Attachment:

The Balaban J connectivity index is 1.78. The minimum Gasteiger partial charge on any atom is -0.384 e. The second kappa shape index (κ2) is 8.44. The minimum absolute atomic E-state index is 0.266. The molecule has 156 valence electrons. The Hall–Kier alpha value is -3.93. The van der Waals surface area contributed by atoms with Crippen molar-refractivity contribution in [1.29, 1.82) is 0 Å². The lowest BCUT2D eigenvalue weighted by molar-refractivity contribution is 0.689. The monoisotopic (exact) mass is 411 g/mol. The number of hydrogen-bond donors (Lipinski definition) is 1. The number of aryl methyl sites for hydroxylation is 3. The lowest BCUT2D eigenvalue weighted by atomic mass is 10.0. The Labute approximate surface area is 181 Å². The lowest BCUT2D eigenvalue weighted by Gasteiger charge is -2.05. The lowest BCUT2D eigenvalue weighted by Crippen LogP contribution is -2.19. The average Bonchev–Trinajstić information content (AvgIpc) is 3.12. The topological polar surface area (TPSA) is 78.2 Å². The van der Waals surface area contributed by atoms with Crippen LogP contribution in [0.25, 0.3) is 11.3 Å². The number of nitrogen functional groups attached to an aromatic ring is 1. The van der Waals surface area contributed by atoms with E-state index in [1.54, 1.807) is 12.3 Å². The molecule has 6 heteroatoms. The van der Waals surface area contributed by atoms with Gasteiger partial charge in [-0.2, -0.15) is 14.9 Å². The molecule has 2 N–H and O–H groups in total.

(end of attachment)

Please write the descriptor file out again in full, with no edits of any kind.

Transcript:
The Balaban J connectivity index is 1.78. The minimum Gasteiger partial charge on any atom is -0.384 e. The second kappa shape index (κ2) is 8.44. The minimum absolute atomic E-state index is 0.266. The molecule has 156 valence electrons. The Hall–Kier alpha value is -3.93. The van der Waals surface area contributed by atoms with Crippen molar-refractivity contribution in [1.29, 1.82) is 0 Å². The lowest BCUT2D eigenvalue weighted by molar-refractivity contribution is 0.689. The monoisotopic (exact) mass is 411 g/mol. The number of hydrogen-bond donors (Lipinski definition) is 1. The number of aryl methyl sites for hydroxylation is 3. The lowest BCUT2D eigenvalue weighted by atomic mass is 10.0. The Labute approximate surface area is 181 Å². The lowest BCUT2D eigenvalue weighted by Gasteiger charge is -2.05. The lowest BCUT2D eigenvalue weighted by Crippen LogP contribution is -2.19. The average Bonchev–Trinajstić information content (AvgIpc) is 3.12. The topological polar surface area (TPSA) is 78.2 Å². The van der Waals surface area contributed by atoms with Crippen LogP contribution in [0.25, 0.3) is 11.3 Å². The number of nitrogen functional groups attached to an aromatic ring is 1. The van der Waals surface area contributed by atoms with E-state index in [1.54, 1.807) is 12.3 Å². The molecule has 6 heteroatoms. The van der Waals surface area contributed by atoms with Gasteiger partial charge in [-0.2, -0.15) is 14.9 Å². The molecule has 2 N–H and O–H groups in total.